He is soon going to work at WalMart, where he stocks shelves with three other people like him--differently abled is, I think, the currently preferred label.

    Not every family can do this. We were blessed by our fierce determination to provide him with love and challenges and discipline, the comforts and frustrations and fun of a big family.

    He is in his room right now playing Resident Evil on Play Station II. I have tried to play this game. Not a snowball in hell chance! So, there. He is differently abled, indeed and can beat my butt, that's for sure.

    Thank you for offering your insights about the preciousness of all children. They, like so many of our possessions, are not disposable.

    You moms of so-called normal children, celebrate their perfection and vow to instill in them empathy and sympathy for others, for animals and old people and ugly people and awkward people. Kathryn said we are here for a reason. Find your reason, sacred to you, and hone its practice.

     
  • At 2:36 PM, Blogger Amy York said…

    Yes, thank you for that reminder. A precious gift, indeed! And thank goodness that sweet baby has a grandmother that loves her so that she'll always feel special!

     
  • At 3:48 PM, Blogger margalit said…

    A lovely post. But I must say that not all microcephalic children are so severely deformed. My daughter is microcephalic, and she's perfectly normal in looks, and always has been. She does not have a pointy head, she's got a TINY head... at 15 it measures the size of a toddler. Hats are a problem.

    She does have some of the learning difficulties of microcephalism, but like any defect, there are degrees and I wonder if posting such an extreme example might not unfairly promoting the worst case scenario.

    As for hydrocephaly, it's been a known and diagnosed brain disorder for well over 40 years. It used to be called 'water on the brain' and shunts have been used effectively for many many years. A friend of mine has a daughter in her 30's with a shunt. That this child didn't have proper medical care inutero is shameful, but every child should be examined by ultrasound and treated at birth if any problems are discovered.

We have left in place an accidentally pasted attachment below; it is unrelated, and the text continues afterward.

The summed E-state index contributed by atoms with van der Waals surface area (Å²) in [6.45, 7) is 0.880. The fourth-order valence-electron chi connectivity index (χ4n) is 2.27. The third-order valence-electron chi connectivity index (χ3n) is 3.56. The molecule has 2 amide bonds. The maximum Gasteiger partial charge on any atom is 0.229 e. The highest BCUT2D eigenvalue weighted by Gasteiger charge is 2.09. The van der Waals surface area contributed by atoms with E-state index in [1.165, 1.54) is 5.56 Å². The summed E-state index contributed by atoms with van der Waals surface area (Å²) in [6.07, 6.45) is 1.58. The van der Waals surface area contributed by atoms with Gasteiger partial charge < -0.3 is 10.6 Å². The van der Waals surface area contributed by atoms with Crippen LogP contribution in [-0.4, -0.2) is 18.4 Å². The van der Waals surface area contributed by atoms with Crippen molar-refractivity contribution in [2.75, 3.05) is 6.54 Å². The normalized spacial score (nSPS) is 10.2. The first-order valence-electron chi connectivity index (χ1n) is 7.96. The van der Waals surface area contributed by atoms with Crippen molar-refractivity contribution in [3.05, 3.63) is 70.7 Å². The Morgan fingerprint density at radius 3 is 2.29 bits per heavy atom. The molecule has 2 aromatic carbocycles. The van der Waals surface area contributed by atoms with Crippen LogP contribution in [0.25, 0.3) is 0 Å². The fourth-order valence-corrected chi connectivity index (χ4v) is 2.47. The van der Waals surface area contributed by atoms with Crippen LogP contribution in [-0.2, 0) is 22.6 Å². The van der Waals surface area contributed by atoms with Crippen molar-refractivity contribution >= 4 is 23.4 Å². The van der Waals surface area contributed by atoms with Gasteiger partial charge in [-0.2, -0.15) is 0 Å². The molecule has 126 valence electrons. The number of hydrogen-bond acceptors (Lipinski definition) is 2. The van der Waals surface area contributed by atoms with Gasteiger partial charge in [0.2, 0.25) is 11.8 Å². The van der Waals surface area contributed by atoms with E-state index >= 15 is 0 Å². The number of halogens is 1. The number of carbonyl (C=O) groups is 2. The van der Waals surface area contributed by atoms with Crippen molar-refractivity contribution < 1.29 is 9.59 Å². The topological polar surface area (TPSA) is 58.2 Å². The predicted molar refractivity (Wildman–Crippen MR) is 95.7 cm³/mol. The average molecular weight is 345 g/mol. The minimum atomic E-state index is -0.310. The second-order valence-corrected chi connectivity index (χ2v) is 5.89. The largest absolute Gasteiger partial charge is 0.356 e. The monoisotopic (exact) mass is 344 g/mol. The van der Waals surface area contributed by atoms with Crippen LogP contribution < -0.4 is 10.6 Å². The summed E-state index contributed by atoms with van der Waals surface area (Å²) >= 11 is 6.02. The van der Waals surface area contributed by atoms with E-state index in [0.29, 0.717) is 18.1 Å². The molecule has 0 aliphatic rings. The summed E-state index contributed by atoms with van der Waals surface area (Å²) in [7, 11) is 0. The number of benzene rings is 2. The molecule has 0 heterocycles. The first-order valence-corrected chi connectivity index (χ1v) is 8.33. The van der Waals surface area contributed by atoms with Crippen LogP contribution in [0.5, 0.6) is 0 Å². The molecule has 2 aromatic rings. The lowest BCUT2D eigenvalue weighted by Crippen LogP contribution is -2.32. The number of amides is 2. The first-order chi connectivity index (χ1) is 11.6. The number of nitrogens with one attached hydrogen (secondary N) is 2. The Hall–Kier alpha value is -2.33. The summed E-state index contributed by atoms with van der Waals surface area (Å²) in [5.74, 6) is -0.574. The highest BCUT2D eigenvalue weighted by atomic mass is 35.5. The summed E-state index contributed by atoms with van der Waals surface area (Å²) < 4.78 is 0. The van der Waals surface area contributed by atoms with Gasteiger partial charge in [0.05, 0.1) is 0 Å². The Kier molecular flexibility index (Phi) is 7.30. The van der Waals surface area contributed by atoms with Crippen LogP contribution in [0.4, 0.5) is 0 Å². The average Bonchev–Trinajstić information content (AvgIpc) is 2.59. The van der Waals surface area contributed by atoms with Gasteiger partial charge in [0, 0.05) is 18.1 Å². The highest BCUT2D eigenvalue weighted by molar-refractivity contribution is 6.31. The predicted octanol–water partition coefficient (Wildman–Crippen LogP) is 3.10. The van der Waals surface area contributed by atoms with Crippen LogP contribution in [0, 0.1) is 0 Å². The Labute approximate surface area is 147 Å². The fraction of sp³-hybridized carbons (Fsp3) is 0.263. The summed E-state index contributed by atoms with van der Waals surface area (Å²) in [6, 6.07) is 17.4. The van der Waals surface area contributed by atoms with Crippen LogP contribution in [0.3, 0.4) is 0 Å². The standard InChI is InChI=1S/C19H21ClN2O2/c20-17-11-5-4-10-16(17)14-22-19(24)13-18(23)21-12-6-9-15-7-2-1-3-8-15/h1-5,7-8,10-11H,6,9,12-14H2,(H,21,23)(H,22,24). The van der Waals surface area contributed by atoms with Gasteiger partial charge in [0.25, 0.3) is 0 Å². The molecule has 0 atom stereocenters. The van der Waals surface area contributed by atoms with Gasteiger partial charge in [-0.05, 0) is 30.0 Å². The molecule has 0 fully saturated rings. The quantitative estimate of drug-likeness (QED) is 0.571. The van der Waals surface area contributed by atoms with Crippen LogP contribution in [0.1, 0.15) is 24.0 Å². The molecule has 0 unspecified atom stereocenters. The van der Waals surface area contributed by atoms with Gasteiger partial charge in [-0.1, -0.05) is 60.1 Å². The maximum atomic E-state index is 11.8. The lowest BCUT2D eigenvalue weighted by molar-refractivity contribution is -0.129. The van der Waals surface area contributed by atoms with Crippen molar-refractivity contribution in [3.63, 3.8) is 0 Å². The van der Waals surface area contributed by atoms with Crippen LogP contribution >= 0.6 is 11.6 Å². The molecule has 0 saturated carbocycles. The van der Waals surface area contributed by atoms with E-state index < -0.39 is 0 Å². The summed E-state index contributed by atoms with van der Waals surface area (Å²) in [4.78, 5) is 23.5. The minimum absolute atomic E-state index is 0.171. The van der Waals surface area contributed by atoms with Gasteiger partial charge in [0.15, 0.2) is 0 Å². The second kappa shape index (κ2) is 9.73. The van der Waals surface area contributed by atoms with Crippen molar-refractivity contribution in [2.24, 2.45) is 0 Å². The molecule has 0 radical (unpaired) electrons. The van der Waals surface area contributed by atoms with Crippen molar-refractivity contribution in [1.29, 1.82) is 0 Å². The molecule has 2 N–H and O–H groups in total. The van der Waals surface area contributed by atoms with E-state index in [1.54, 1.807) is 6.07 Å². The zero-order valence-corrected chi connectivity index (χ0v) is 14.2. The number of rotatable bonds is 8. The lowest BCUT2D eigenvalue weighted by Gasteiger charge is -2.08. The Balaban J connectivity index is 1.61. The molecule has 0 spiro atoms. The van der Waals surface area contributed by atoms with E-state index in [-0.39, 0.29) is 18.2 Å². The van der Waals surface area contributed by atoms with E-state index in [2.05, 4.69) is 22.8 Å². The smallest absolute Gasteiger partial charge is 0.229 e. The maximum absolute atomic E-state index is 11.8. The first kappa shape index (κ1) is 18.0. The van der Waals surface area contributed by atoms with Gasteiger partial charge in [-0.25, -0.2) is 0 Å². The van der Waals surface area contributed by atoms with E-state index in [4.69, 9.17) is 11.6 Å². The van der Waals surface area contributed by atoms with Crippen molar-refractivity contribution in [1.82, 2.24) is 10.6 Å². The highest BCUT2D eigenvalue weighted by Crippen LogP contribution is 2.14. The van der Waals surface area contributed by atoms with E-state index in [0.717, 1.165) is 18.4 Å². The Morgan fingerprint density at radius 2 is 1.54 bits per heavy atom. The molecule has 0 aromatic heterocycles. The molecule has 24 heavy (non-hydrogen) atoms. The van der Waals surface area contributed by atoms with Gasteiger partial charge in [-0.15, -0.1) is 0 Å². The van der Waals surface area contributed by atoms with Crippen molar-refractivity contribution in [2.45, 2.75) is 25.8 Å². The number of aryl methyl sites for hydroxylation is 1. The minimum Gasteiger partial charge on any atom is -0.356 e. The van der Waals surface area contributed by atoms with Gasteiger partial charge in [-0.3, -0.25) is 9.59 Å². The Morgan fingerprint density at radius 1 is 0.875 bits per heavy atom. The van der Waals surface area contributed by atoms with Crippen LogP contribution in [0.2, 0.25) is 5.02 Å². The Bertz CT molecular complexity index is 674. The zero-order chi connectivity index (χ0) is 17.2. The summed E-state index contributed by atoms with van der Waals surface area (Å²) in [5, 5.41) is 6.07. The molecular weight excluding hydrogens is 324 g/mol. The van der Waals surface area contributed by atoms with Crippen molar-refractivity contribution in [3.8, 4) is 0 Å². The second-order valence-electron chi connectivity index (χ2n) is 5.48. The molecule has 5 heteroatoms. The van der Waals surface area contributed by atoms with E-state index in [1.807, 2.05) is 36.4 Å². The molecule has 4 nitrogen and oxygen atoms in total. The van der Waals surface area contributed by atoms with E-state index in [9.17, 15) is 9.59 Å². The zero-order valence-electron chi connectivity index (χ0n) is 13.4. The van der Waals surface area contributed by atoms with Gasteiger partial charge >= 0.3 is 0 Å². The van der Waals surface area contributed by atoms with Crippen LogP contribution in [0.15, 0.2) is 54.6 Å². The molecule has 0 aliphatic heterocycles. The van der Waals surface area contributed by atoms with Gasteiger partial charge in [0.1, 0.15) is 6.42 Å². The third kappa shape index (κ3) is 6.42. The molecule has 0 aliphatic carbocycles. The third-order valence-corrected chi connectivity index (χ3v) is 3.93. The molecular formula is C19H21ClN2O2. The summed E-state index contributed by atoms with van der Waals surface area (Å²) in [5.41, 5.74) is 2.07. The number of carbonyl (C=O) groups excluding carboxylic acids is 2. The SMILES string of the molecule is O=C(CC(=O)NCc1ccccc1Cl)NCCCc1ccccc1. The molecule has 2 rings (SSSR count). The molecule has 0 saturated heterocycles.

• At 3:50 PM, Blogger Jen M. said…

    You are wonderful.

    What a great post.

     
  • At 10:54 PM, Blogger SUEB0B said…

    What a lovely post.

     
  • At 12:49 AM, Blogger creative-type dad said…

    Wow...

     
  • At 4:32 AM, Anonymous cerebralmum said…

    I am a strong proponent of the right to abort, myself. But as I knew that I had no intention of doing this, I chose not to have any prenatal screening. The results were irrelevant to me.

    When I was growing up, my mother and her friend started a branch of Riding for the Disabled in our rural town. There were children and adults with such a wide range of issues; genetic and congenital disorders, and disabilities resulting from injury.

    I can't imagine what it would have been like to grow up without the experience of having those people around me. Every one of them enriched my life and my understanding of life.

    This was a truly beautiful post.

     
  • At 7:44 AM, Blogger Avalon said…

    My very good friend has a daughter born with a very poorly understood syndrome, Tuberous sclerosis. She is now 17 with the mental capacity of 5 or 6 year old, and a host of other related medical problems.her existence has defined my friend, and I believe, made her a better person. Their family would not be complete without that child.

     
  • At 9:04 AM, Blogger Jenn said…

    I am a crier, so, yes, I'm crying.

    I'm grateful to live in a world of choices, kindness being the most important choice of all.

     
  • At 12:00 PM, Blogger Wife Soup said…

    You always seem to manage to bring tears to my eyes. What a great story.

     
  • At 7:09 PM, Blogger Ruth Dynamite said…

    Putting everything into perspective, BA. Thank you.

     
  • At 8:20 AM, Anonymous Kelley said…

    Well said.

    My boy is has severe Autism (I hate the word Autistic, he *has* Autism but it doesn't define him as Autistic suggests) he is at a mainstream school and has many 'friends'. The whole school community care for my boy and that was evidenced by more than 30 kids coming to his birthday party last week all with very carefully thought out presents. All totally appropriate. So even though I bitch and moan about him on my blog at times (like tonight for using my toothbrush as toilet paper - again) he is here to teach us all compassion, tolerance, acceptance and pure innocent joy

     
  • At 9:57 AM, Blogger Pendullum said…

    Precious...
    Simply precious...

     
  • At 4:24 PM, OpenID spacellama said…

    What a profound post. I've had similar thoughts over the years, but I've never gathered them so clearly as you have done here.

     
  • At 1:08 PM, Anonymous april poe said…

    my name is april poe i have a son who was born with microcephaly he is 12months old and his head is only 13inches around he is the love of my life and i also have a 3 yr old who loves him very much we have been working with doctor after doctor and none of them know what they are doing in his situation. you r so lucky to have such a wonderful gift even though our childeren are less than normal than some kids. it makes me smile when i see other just like me going through the same thing.

     
  • At 8:14 PM, Anonymous Anonymous said…

    This story touches my heart. I am a 20 yr old single mother of a 2 year old girl with Microcephaly. She can only hear and feel..thats her only way of communication. She weighs almost 30 lbs. but needs to be carried everywhere. I love her (Logan) with all my heart but being a teen mother I am going crazy! It has really taken a toll on my life.